Picture 076

Posted in Undogegorized by chamblee54 on October 10, 2012

This post is going to be a breakdown of an image. We are going to start with an original, and go through the steps to get the finished product. The raw picture is -076, in folder wed0829b. This image was shot 2:06 pm, August 29, 2012. The camera is a COOLPIX L24. The original is 2048×1536, and has 709kb in memory. The image manipulation program is GIMP. The computer is a PC. The location is Atlanta GA.

This image was taken during an emergency trip to record images from Living Walls. One image generated controversy, and if pictures were going to be taken the recorder needed to hurry up. There were a few more images in that neighborhood. One was under a railroad bridge, with the beltline on top. This was on the border between Cabbagetown and Reynoldstown. Just east of the bridge mural was a building, covered in unauthorized art. This building is the scene for this picture.

For the purposes of this tutorial, keyboard shortcuts will be used. On the machine that created these images, most of these functions have keyboard shortcuts. These allow the manipulator to command an action with one keystroke, as opposed to two or three keystrokes, or even a few mouse clicks. The keyboard is almost always faster than the mouse. Some functions require the mouse, and some are easier using a mouse. For the rest, the keyboard is the way to go.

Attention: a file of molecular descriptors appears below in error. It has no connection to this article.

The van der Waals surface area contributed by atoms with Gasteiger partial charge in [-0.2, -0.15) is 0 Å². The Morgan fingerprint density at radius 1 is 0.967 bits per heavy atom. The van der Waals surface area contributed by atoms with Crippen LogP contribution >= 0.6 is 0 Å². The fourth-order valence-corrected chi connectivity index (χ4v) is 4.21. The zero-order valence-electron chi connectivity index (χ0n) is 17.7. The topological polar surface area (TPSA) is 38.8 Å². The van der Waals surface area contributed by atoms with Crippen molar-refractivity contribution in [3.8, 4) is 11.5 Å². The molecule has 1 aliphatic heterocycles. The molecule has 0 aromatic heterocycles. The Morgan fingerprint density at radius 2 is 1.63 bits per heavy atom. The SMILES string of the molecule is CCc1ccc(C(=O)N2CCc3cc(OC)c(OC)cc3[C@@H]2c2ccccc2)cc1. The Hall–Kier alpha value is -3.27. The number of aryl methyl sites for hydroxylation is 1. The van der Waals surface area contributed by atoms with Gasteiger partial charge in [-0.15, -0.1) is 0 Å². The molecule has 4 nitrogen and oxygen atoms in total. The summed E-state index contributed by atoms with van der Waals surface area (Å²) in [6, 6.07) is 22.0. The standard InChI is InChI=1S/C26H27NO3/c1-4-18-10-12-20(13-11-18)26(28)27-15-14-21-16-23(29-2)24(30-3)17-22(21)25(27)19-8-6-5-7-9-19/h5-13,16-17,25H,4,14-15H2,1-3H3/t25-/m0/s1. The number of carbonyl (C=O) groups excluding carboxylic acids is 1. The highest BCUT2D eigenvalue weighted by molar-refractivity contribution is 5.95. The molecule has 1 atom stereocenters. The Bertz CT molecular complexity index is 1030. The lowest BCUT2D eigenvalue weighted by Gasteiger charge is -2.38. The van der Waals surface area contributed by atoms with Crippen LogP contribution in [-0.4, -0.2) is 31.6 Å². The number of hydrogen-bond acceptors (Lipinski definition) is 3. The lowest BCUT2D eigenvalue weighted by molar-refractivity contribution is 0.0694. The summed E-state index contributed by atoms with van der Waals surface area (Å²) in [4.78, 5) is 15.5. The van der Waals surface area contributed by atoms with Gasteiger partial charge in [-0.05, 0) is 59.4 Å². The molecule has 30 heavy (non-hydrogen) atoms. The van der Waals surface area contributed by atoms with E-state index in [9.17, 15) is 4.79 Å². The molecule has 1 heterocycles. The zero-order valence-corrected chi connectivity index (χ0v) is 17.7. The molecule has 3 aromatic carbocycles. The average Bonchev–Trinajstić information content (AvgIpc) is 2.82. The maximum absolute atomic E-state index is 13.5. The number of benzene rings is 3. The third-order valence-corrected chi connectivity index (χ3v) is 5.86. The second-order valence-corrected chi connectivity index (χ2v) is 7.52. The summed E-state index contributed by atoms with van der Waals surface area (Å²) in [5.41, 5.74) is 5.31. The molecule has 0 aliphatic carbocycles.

01- This is the original. It is reduced to 720×540 so it will fit in this column. Go to Scale Image (alt+I, S.) The width field will be highlighted. Type in 720. Hit Scale (alt+S.) You need to save this image as a separate file. Hit ctrl+shift+S, and type 01 in the highlighted field. If you want to save the file in a different format, you can type in that format extension. Hit enter, and then “Save as JPEG” by hitting alt+S. The file size is now 111 kb.

We will want to use the full size original to create our final image. Hit ctrl+Z to undo the scale change. This will give you the original image. Cntrl+Z is your friend. It is the only thing you really need to know to work with images.

You very seldom want to use the entire picture. Most raw images have parts that are not interesting. For this picture, we are going to focus on the symbols in the center of the picture. To crop this out, you will use the Rectangle.(R) The only box to have clicked in the tool options is Fixed. The option chosen should be Aspect Ratio. For the Aspect Ratio, the “golden rectangle” is used. This is 161:100. This is the golden mean, which math nerds can tell you about.

Click R, and draw a rectangle over the section you want to select. Take your finger off the mouse button. (PG uses a trackball mouse, and will try to be understanding of those using a different device.) Move the cursor into the middle of the rectangle, push the mouse button, and move the rectangle into the position you want. Go to Image/Crop. (alt+I, C) Reduce this image to 720×447, using Scale Image (alt+I, S.). Save this as 02.

This image is painted on a cement block wall. This means that there are lots of lines you can use to level the image off. This image is fairly level, so Rotate (shift+R) will not be used. Taking pictures of flat images is more difficult than you might think. There is always some angle somewhere throwing things out of kilter. Unless the image is totally flat, at a 90 degree angle to the floor, and the camera is in the middle and focused dead on straight ahead, there is going to be distortion. This is where your image manipulation program comes in.